7) Can I go through airport security with my pacemaker/defibrillator?  Yes. It is generally safe. However, one may prefer hand-search instead of going through the metal detector because of personal preference.  Most importantly, one should never have the security personnel place the metal detector wand directly over the pacemaker or defibrillator.

8) Can I use a microwave oven with my pacemaker/defibrillator? No problem. This is an old wife's tale that just refuses to go away. Currently there are no contraindications (or warning label) for the use of a microwave with any implanted devices.

9) Can I use a cell phone? Cell phones are generally safe. New generations of devices have been cell-phone tested and cell-phone compatible since the mid 1990s. As a general rule, however, we advise that when a cell phone must be used that it be held on the side opposite your pacemaker of defibrillator in order to minimize any potential and theoretical interference.

10) Does the pacemaker/defibrillator tick?  Can I hear my pacemaker/defibrillator? Some patients are absolutely convinced that they hear their pacemaker of defibrillator tick. This is not possible. Pacemakers make absolutely no sound whether it is pacing or not pacing. Likewise, defibrillators do not make any sound when pacing or shocking the heart. The defibrillator, however, has a built-in warning system that will emit a beeping sound once a day (usually programmed to occur in the morning) if the over-night check-up performed during your sleep revealed an abnormality.  The defibrillator will also emit a beeping sound when a magnet is applied.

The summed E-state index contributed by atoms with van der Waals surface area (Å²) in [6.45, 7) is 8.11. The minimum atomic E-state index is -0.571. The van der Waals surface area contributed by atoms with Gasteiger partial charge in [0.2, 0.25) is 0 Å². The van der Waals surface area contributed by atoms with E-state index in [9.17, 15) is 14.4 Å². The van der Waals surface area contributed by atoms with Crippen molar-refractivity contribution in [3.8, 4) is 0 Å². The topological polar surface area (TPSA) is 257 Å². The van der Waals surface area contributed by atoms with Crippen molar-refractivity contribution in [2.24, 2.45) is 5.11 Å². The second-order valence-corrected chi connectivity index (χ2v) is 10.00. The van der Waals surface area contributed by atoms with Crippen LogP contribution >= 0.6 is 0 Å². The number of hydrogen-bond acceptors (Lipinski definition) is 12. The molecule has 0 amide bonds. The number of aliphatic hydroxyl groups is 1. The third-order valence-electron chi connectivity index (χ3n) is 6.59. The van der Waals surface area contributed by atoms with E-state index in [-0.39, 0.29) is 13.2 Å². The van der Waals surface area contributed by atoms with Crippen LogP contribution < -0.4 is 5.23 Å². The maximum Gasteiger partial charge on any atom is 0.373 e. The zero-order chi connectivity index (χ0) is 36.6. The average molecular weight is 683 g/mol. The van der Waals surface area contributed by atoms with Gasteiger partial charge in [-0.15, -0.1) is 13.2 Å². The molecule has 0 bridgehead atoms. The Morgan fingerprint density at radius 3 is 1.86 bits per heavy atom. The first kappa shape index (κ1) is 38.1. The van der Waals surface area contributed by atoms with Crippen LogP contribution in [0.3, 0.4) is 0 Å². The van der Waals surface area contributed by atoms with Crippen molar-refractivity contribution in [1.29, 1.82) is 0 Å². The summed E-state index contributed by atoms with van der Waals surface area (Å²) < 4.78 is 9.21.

11) Can I take Viagra? Is there any limitation on sex?  Viagra is not contraindicated in patients with a pacemaker or defibrillator, per se.  However, precautions should be taken if you have severe heart conditions, in which case you should discuss with your general cardiologist.  Although pacemakers and defibrillators are compatible with most activities of a normal life style, including sex, sometimes the heartbeat can run too fast during sex so as to result in the discharge of the defibrillator.

12) Do I need antibiotics for dental work?  No. There is no specific indication for antibiotics related to your devices.  However, many patients may need antibiotics for other heart conditions, such as mitral valve prolapse.

13) Can a pacemaker/defibrillator be reused or recycled?  We get this question quite frequently.  There is currently no role for a used device in this country. FDA allows only brand new devices to be implanted in this country.

14) How do I know if I receive a shock from my defibrillator? A defibrillator shock is uncomfortable and will not be subtle. However, there have been occasional patients who did receive shocks but did not remember the event, especially if it occurred during sleep or if patient passes out as the result of the event.  If there is any doubt, one should make an appointment to have the defibrillator evaluated in the office.  The device keeps all its memory of any arrhythmias and the memory can be downloaded for your physician to review.